Three women are being shown hygiene education material by a sanitation guard. One of the women is holding a baby.
Figure 7.1  Meaza Kifly, sanitation guard, showing hygiene education material to some women. (Photo: WaterAid/Caroline Irby)

Box 7.1  Elements of health communication

Health communication:

  • initiates action
  • makes needs known
  • exchanges knowledge, attitudes and practices
  • helps people understand issues and may change their health beliefs
  • establishes and maintains relationships with health providers.

7.3  Objectives of health communication

In any type of communication, whether you are writing or speaking, trying to persuade, inform or educate, there are several general objectives. These include being understood, being accepted, and influencing an action such as a change of behaviour.

  • Kidist is a Health Extension Practitioner in the village of Hetosa. She planned to teach her community about environmental sanitation and the benefits of latrine construction. Note down which forms of health communication a Health Extension Practitioner like Kidist might want to use to teach the community about the issue of building and using latrines.

  • Kidist is likely to inform, influence and motivate community members through health communication. But ultimately, she wants to achieve an action (change of behaviour). There needs to be action so that the latrines are built and used effectively (Figure 7.2). The members of the community asked various questions on the issue of latrine construction. After some discussion the community accepted Kidist’s ideas and agreed to construct the latrine. This is a good example of successful health communication.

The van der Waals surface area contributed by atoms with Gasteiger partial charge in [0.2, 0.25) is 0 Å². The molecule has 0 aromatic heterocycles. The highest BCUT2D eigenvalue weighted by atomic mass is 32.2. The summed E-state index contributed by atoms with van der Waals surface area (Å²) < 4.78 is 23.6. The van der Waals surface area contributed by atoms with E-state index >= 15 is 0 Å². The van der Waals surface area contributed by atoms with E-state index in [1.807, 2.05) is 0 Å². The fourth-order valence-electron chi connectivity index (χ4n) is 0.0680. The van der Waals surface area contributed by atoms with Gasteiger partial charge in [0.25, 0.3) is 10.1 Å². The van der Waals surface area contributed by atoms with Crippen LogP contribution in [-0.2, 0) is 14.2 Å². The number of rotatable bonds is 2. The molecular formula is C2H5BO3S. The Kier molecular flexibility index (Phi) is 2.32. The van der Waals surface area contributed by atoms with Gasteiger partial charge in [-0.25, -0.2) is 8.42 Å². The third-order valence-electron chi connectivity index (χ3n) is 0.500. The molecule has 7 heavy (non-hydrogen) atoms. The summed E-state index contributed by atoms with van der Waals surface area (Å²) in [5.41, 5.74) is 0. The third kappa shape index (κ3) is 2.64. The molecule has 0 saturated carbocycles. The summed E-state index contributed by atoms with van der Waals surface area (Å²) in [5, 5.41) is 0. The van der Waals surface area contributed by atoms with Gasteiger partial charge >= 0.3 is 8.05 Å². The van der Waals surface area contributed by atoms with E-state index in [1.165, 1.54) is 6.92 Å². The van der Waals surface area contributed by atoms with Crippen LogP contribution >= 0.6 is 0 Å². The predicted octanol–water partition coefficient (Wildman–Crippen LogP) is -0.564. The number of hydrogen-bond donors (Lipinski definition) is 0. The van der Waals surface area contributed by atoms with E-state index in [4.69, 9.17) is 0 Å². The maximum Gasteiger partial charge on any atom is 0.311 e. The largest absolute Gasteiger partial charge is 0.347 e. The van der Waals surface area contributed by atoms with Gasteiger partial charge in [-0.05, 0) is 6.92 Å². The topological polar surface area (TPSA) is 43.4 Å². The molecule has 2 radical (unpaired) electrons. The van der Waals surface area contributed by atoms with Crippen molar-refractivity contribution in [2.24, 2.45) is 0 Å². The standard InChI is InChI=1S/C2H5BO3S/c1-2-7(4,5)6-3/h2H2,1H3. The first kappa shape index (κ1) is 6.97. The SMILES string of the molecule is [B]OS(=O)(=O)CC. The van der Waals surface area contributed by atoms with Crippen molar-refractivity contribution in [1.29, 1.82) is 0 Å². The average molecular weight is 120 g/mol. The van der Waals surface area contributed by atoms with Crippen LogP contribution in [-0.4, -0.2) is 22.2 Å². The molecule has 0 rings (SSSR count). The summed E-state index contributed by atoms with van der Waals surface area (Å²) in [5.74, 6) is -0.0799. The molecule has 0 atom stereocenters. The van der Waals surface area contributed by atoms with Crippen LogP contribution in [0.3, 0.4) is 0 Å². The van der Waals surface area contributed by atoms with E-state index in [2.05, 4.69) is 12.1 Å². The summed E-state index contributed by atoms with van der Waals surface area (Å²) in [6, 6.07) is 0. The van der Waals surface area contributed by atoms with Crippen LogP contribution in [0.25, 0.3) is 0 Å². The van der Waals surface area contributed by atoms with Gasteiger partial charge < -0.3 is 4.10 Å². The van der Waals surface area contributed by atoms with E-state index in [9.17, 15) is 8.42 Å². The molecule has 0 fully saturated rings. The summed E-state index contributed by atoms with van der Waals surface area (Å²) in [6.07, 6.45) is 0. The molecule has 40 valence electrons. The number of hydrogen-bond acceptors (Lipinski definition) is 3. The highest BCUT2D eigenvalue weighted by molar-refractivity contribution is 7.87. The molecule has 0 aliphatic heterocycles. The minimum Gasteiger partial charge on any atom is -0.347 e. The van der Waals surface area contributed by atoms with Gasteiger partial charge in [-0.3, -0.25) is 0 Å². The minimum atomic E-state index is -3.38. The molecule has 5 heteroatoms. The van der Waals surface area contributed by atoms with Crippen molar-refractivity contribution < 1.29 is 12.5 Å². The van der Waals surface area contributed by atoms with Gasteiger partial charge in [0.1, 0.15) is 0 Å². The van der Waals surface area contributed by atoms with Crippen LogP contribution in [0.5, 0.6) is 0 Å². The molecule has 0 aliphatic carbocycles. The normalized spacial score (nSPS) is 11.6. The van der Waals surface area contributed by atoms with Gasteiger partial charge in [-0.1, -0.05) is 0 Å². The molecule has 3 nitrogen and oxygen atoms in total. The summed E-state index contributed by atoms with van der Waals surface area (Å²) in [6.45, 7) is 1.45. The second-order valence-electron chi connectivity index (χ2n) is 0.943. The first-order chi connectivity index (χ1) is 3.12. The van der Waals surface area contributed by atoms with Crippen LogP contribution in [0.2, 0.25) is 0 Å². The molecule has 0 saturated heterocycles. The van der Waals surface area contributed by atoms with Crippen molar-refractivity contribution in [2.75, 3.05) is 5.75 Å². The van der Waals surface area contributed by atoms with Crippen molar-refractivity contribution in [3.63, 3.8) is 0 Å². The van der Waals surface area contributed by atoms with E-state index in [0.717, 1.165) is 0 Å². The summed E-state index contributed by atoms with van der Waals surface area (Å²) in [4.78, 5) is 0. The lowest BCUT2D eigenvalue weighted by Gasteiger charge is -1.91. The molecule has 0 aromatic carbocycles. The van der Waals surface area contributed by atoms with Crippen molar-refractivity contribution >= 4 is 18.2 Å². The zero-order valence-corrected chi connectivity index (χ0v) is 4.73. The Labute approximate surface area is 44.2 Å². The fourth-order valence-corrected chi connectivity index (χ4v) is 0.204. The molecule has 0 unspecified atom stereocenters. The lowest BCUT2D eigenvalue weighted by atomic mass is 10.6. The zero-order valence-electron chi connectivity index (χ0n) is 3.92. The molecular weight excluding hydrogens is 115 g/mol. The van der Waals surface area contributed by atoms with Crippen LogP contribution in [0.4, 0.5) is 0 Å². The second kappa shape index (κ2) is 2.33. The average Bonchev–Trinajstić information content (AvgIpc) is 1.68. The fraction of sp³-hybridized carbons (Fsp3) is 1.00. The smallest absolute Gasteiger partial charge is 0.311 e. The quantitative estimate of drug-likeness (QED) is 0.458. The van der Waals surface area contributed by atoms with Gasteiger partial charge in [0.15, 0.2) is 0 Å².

A simple latrine made from local materials.
Figure 7.2  Even simple latrines can make a big difference to people’s lives. (Photo: WaterAid/Marco Betti)

Health communication contributes to better health outcomes for individuals and for the whole community. It raises awareness of health risks and solutions, and provides the motivation and skills needed to reduce these risks. It can affect or reinforce good health practices and attitudes, giving people the information they need to make complex choices, such as selecting health plans, care providers and treatments. Health communication also encourages social norms that benefit health and improve quality of life.

Health communication is useful in helping individuals to find support from other people in similar situations. Most importantly health communication can increase appropriate demand for and use of health services. For the community, health communication can be used to influence the public agenda, advocate for policies and programmes, and promote positive change. At the same time it can help improve the delivery of public health and healthcare services (Figure 7.3).